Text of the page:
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To understand what insulin resistance is, we first need to look at what insulin is and what it does.
Insulin is a hormone that is secreted by beta cells of the pancreas. The pancreas is located under the left rib cage and extends slightly to the right. The pancreas releases insulin in response to consuming carbohydrate rich foods, especially when high in simple sugars.
The lock and key gatekeeping loop
Once insulin is released into the bloodstream, it travels to cells throughout the body where it binds to special cell receptors called glucose transporters. These cell receptors act as the gatekeeper for glucose to enter the cells. Once insulin binds to these receptors it “unlocks” the cell, allowing glucose to enter the cell, providing energy for the cell. Depending on what part of the body they are located in, there are 14 different glucose transporters that have been identified. These transporters are responsible for signaling the pancreas to stop releasing insulin when no longer needed. This is called a feedback loop.
The image below shows how one of the receptors does its job- GLUT4 transport receptor
Defective or decreased insulin receptors causes insulin resistance (AKA impaired insulin sensitivity).
Mild insulin resistance (fasting glucose of 100–125 milligrams per deciliter and/or an A1C of 5.7% to 6.4%) is usually caused by decreased insulin receptors. This is also called prediabetes. About 34% of middle-aged adults in the U.S. fall in this category.
Severe insulin resistance, also known as type 2 diabetes, (fasting insulin levels above 50–70 μU/mL or levels that exceed 350 μU/mL after an oral glucose tolerance test) is caused by both decreased insulin receptors and defective receptors.
The development of insulin resistance typically increases insulin production (hyperinsulinemia) so your body can maintain healthy blood sugar levels. Elevated levels of insulin can result in weight gain, which, in turn, makes insulin resistance worse.
When blood glucose is excessive, the body converts it into glycogen where it is stored mostly in muscle and liver for energy when glucose isn’t readily available. When the glycogen stores are needed, enzymes release and convert the glycogen back to readily available glucose for the cells to use.
Signs of insulin resistance
(In addition to high insulin levels, and elevated blood glucose testing levels)
There is no definite test for insulin resistance that is affordable and easy to test– most testing is done in research facilities. Instead, practitioners rely on a series of labs to determine insulin resistance.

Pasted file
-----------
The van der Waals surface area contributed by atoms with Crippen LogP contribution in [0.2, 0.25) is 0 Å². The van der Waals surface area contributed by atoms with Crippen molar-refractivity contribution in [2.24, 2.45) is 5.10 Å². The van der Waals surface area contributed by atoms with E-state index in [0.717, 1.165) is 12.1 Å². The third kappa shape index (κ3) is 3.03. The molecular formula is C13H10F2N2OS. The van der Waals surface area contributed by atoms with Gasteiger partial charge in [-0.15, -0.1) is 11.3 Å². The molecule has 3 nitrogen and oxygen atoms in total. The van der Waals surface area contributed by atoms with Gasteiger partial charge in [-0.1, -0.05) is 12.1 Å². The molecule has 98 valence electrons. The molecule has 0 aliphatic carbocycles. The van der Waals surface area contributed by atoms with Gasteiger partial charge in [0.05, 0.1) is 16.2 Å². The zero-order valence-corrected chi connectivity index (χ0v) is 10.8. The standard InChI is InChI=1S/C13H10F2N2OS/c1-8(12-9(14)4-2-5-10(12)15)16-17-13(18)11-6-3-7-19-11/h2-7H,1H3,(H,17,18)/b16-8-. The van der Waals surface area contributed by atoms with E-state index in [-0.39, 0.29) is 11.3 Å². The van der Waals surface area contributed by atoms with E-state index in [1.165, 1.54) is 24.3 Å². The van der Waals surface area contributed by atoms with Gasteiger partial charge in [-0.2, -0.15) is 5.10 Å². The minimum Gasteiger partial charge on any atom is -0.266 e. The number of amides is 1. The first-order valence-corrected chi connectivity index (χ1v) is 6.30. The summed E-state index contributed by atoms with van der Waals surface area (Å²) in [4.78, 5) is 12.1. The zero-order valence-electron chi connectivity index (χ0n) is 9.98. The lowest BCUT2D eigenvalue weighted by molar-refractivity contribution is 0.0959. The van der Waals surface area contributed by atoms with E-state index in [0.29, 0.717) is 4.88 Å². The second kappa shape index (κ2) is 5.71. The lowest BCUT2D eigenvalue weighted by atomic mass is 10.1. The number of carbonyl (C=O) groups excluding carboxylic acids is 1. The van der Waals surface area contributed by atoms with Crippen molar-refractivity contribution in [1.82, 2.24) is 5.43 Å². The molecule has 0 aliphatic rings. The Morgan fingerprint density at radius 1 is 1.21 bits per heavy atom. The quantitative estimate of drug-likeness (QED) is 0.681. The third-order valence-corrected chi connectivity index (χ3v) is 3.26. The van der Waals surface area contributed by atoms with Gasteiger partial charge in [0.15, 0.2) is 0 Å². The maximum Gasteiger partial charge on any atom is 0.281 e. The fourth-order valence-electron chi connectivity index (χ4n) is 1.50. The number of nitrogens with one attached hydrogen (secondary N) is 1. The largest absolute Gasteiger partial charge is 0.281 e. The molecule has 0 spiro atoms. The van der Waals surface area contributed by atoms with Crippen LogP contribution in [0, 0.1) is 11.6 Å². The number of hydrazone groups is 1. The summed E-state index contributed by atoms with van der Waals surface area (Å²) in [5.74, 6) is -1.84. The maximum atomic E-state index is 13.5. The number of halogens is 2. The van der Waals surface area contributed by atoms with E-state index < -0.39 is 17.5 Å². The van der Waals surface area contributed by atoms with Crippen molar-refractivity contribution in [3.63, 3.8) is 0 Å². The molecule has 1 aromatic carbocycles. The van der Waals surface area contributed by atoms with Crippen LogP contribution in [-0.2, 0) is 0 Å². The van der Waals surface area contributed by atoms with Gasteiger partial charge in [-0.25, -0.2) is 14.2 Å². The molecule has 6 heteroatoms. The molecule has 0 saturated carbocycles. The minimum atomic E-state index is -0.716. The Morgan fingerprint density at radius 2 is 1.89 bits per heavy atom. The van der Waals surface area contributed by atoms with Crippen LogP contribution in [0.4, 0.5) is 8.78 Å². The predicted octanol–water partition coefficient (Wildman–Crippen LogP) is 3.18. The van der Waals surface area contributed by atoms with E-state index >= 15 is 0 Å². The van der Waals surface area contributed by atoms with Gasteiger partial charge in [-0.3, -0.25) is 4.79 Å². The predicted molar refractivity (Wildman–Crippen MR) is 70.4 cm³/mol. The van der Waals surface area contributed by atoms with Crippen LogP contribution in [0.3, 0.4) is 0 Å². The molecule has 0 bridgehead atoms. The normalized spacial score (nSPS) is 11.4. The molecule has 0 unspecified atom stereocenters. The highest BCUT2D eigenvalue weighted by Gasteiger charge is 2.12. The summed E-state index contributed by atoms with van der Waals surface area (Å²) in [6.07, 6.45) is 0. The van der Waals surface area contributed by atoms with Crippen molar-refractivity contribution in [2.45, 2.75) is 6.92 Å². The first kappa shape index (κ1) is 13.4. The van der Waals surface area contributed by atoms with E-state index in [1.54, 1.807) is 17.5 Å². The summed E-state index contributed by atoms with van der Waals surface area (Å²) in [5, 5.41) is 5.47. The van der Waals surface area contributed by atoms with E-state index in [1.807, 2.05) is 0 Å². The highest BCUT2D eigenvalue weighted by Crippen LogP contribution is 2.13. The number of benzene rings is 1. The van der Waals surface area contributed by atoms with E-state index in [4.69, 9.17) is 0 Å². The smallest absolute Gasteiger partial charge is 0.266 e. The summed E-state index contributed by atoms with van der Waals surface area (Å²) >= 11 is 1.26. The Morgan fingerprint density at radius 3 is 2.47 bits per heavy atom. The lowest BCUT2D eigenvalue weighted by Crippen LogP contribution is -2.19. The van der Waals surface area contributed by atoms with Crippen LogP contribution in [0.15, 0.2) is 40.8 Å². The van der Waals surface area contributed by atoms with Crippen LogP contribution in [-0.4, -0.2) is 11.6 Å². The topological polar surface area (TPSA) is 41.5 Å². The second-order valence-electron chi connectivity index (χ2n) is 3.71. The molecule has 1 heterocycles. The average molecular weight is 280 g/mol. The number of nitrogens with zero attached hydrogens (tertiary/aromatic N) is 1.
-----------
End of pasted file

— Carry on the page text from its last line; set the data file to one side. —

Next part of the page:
- High triglyceride levels.
- High LDL (bad cholesterol)
- Low HDL (good cholesterol)
- Hardening of the arteries (atherosclerosis)
- High blood pressure (hypertension)
- Metabolic syndrome or insulin resistance syndrome is a group of conditions- obesity, high blood pressure, high blood triglycerides, low levels of HDL cholesterol and insulin resistance that raise your risk of coronary heart disease, stroke, and other serious complications.
Causes of insulin resistance
Insulin resistance can affect anyone, and it can be temporary especially if you are under stress or taking corticosteroid medication.
Other risk factors include: (taken from CDC website)
- overweight or obesity
- age 45 or older
- a parent, brother, or sister with diabetes
- African American, Alaska Native, American Indian, Asian American, Hispanic/Latino, Native Hawaiian, or Pacific Islander American ethnicity
- physical inactivity
- health conditions such as high blood pressure and abnormal cholesterol levels
- a history of gestational diabetes
- a history of heart disease or stroke
- polycystic ovary syndrome, also called PCOS
- certain medicines, such as glucocorticoids NIH external link, some antipsychotics, and some medicines for HIV
- hormonal disorders, such as Cushing’s syndrome and acromegaly
- sleep problems, especially sleep apnea
How to reverse insulin resistance
Check with your care provider before starting any lifestyle or dietary changes
- Increase physical activity- any activity that gets heart rate up increases insulin sensitivity.
- Consider intermittent fasting– In conjunction with a healthy diet, stress reduction, and physical activity, intermittent fasting has proven to increase insulin sensitivity and regulate glucose metabolism
- Lower carbohydrate intake- Talk with your care provider or a dietician about ways to lower carbohydrate intake. Work with them to put together a workable, realistic meal plan
- Reduce stress-In addition to avoiding stressful situations, and media that may prove upsetting try deep breathing exercises– proven to reduce stress and anxiety.
- Get good quality sleep- Practice sleep hygiene– shut off blue light emitting screens, turn off wifi (known to decrease melatonin production and increase norepinephrine- the fight or flight hormone- production)
- Brooke Lounsbury, RN
Medical Content Writer
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